Follow Me

Read: Matthew 9:9-13

As Jesus passed on from there . . . he saw a man called Matthew sitting at the tax booth. (v. 9)

The only thing Matthew tells us about himself is his occupation, but that says it all. Matthew was a tax collector. The Romans farmed out the tax collection to locals who would bid for the privilege of raising money from a particular district. What the Romans cared about was receiving their cut. How much the local tax collectors actually raked in and what methods they employed to collect it were of little concern to them. You can imagine the results. Tax collectors were a combination of mob extortionist and Nazi collaborator.

Jesus must have known Matthew well, since his place of business was just outside Capernaum (Matt. 9:1). Jesus would have passed by that tax booth often in the years that he lived there. If so, Matthew had regularly put the squeeze on Jesus—and his widowed mother and family—to extract money they could not well afford to pay.

But now Jesus invites Matthew to become one of his disciples. “Follow me,” he says. It’s exactly the way Jesus had called Peter, James, and John as they sat mending their nets. No matter who or what or where we are, Jesus’ call to us is the same. It is at once an invitation and a command. Being a notorious sinner like Matthew does not disqualify us from receiving the invitation; being a respectable businessman like Peter, James, or John does not excuse us from obeying the command. To each and every one of us Jesus says, “Follow me.” —David Bast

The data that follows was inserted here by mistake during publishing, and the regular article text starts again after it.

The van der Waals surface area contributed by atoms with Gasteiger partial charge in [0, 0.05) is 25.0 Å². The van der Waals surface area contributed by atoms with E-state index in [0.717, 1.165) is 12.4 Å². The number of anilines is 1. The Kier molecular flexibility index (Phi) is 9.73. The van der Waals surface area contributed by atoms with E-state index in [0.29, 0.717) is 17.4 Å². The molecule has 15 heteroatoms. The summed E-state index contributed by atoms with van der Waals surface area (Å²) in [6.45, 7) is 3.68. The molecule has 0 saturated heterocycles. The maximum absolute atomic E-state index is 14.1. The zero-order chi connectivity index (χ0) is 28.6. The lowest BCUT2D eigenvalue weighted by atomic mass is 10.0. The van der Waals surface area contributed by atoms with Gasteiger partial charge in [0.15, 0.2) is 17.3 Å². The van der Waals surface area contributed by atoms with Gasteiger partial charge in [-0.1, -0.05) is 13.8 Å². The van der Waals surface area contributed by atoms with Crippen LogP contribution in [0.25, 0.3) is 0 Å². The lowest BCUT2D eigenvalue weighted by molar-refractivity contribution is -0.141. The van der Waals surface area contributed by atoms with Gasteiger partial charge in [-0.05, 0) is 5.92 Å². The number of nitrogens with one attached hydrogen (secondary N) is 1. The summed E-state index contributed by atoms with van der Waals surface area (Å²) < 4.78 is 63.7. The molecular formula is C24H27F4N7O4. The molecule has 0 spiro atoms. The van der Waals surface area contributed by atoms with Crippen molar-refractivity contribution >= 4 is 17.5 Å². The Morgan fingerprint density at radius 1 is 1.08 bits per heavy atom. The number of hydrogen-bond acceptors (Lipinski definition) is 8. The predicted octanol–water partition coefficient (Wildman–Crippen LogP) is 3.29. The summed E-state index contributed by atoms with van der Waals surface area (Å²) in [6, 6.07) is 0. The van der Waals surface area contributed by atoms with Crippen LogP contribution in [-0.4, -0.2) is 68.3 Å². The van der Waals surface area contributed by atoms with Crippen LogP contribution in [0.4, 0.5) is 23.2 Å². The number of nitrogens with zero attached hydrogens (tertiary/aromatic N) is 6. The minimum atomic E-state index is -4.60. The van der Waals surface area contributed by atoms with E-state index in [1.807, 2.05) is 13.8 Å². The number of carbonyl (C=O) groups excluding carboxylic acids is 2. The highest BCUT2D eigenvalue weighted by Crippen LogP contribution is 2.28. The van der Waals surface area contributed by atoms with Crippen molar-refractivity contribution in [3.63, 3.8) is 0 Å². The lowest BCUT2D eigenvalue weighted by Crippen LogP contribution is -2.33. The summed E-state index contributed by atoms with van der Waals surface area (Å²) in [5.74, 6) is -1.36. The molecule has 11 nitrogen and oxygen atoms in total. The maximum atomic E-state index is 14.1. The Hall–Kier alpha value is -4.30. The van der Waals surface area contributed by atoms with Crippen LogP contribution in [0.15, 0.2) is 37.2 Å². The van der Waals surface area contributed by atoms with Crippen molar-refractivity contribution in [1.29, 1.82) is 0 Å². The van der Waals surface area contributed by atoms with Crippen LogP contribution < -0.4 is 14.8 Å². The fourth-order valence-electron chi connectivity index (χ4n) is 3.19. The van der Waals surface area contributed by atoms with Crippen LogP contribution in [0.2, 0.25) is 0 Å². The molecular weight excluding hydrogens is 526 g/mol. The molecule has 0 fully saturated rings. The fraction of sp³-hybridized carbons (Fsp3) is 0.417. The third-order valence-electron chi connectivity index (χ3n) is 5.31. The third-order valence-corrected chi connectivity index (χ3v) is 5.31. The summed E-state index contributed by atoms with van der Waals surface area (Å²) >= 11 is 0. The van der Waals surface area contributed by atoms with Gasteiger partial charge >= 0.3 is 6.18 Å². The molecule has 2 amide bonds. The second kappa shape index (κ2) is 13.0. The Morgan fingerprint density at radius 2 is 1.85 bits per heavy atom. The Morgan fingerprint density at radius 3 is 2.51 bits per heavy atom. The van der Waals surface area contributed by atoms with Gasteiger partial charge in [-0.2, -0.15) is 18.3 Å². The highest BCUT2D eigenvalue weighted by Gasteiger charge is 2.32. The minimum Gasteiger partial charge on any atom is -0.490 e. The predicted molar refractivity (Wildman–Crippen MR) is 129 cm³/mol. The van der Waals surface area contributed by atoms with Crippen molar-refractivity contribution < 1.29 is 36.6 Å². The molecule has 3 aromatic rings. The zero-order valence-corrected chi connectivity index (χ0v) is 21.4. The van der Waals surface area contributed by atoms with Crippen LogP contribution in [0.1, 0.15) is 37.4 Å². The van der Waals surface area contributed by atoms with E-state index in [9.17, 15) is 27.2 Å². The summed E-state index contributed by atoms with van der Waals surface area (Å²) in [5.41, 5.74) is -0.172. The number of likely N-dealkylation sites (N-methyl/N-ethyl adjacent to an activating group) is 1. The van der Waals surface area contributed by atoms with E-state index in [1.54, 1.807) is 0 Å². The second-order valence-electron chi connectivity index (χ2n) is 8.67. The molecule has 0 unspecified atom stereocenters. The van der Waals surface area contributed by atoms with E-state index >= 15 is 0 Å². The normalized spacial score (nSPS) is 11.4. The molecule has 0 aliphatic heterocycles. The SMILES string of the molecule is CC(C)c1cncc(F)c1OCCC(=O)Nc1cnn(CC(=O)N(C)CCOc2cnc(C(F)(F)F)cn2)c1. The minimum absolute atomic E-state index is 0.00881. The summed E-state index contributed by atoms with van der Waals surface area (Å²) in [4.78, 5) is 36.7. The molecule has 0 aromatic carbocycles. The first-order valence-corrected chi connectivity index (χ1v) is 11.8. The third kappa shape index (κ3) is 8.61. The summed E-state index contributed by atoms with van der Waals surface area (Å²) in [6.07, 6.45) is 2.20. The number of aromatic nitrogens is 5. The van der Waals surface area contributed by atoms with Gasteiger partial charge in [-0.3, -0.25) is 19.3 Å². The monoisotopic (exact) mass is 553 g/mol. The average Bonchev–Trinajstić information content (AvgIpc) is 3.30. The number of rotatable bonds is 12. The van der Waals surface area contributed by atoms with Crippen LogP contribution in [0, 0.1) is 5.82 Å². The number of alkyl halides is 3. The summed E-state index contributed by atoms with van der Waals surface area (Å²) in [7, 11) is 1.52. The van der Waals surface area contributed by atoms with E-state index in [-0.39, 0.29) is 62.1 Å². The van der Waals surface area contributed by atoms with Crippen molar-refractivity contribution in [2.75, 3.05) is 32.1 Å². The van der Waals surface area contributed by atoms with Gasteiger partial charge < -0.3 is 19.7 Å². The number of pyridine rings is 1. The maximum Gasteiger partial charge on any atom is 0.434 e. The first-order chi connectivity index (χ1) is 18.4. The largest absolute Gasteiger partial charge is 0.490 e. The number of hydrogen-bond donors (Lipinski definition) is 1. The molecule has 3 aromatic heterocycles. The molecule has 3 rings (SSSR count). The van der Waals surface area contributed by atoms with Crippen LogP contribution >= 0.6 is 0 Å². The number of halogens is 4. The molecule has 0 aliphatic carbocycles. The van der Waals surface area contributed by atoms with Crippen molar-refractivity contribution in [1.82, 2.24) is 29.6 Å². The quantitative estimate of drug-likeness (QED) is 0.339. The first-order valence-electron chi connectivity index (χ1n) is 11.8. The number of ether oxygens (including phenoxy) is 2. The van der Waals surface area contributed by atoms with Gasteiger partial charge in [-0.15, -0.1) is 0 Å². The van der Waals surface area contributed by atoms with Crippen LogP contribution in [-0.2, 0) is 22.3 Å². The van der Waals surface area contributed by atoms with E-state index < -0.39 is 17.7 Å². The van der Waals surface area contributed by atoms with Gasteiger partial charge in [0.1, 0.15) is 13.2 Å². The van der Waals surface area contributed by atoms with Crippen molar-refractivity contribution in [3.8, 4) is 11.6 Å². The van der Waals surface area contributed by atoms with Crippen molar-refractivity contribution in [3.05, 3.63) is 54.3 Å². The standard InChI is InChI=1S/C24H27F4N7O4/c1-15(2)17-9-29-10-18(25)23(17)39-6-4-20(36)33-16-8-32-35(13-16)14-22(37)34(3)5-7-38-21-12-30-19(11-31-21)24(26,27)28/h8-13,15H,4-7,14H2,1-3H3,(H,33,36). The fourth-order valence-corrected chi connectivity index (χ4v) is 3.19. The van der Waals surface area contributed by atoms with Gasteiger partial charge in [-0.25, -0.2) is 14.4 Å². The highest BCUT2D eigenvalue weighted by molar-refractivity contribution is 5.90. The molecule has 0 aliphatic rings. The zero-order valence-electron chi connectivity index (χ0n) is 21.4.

As you pray, respond to Jesus’ invitation/command.

About the Author

Rev. Dave Bast retired as the President and Broadcast Minister of Words of Hope in January 2017, after 23 years with the ministry. Prior to his ministry and work at Words of Hope, Dave served as a pastor for 18 years in congregations in the Reformed Church in America. He is the author of several devotional books. A graduate of Hope College and Western Theological Seminary, he has also studied at both the Fuller and Calvin seminaries. Dave and his wife, Betty Jo, have four children and four grandchildren. Dave enjoys reading, growing tomatoes, and avidly follows the Detroit Tigers.